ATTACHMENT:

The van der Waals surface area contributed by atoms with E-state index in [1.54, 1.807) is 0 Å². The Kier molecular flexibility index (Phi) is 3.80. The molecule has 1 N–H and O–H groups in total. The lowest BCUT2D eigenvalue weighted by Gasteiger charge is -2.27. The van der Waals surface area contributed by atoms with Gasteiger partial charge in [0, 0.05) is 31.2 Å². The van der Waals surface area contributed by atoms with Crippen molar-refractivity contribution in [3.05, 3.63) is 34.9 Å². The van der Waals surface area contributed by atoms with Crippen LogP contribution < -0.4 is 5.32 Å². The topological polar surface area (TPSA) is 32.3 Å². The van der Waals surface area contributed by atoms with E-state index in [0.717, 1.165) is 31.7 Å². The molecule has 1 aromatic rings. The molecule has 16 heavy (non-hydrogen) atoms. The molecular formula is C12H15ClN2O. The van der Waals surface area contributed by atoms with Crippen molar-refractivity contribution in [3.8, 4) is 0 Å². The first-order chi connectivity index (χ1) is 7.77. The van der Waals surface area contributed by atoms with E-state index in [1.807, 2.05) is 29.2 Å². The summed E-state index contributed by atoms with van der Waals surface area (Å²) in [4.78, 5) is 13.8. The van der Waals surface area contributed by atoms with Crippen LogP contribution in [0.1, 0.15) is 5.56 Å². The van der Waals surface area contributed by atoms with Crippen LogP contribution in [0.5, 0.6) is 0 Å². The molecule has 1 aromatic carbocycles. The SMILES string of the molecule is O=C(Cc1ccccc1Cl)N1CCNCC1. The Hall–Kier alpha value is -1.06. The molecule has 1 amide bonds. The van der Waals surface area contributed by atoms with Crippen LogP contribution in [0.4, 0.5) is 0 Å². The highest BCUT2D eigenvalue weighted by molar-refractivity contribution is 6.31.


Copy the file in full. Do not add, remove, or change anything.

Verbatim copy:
The van der Waals surface area contributed by atoms with E-state index in [1.54, 1.807) is 0 Å². The Kier molecular flexibility index (Phi) is 3.80. The molecule has 1 N–H and O–H groups in total. The lowest BCUT2D eigenvalue weighted by Gasteiger charge is -2.27. The van der Waals surface area contributed by atoms with Gasteiger partial charge in [0, 0.05) is 31.2 Å². The van der Waals surface area contributed by atoms with Crippen molar-refractivity contribution in [3.05, 3.63) is 34.9 Å². The van der Waals surface area contributed by atoms with Crippen LogP contribution < -0.4 is 5.32 Å². The topological polar surface area (TPSA) is 32.3 Å². The van der Waals surface area contributed by atoms with E-state index in [0.717, 1.165) is 31.7 Å². The molecule has 1 aromatic rings. The molecule has 16 heavy (non-hydrogen) atoms. The molecular formula is C12H15ClN2O. The van der Waals surface area contributed by atoms with Crippen molar-refractivity contribution in [3.8, 4) is 0 Å². The first-order chi connectivity index (χ1) is 7.77. The van der Waals surface area contributed by atoms with E-state index in [1.807, 2.05) is 29.2 Å². The summed E-state index contributed by atoms with van der Waals surface area (Å²) in [4.78, 5) is 13.8. The van der Waals surface area contributed by atoms with Crippen LogP contribution in [0.1, 0.15) is 5.56 Å². The van der Waals surface area contributed by atoms with Crippen LogP contribution in [0.5, 0.6) is 0 Å². The molecule has 1 aromatic carbocycles. The SMILES string of the molecule is O=C(Cc1ccccc1Cl)N1CCNCC1. The Hall–Kier alpha value is -1.06. The molecule has 1 amide bonds. The van der Waals surface area contributed by atoms with Crippen LogP contribution in [0.4, 0.5) is 0 Å². The highest BCUT2D eigenvalue weighted by molar-refractivity contribution is 6.31.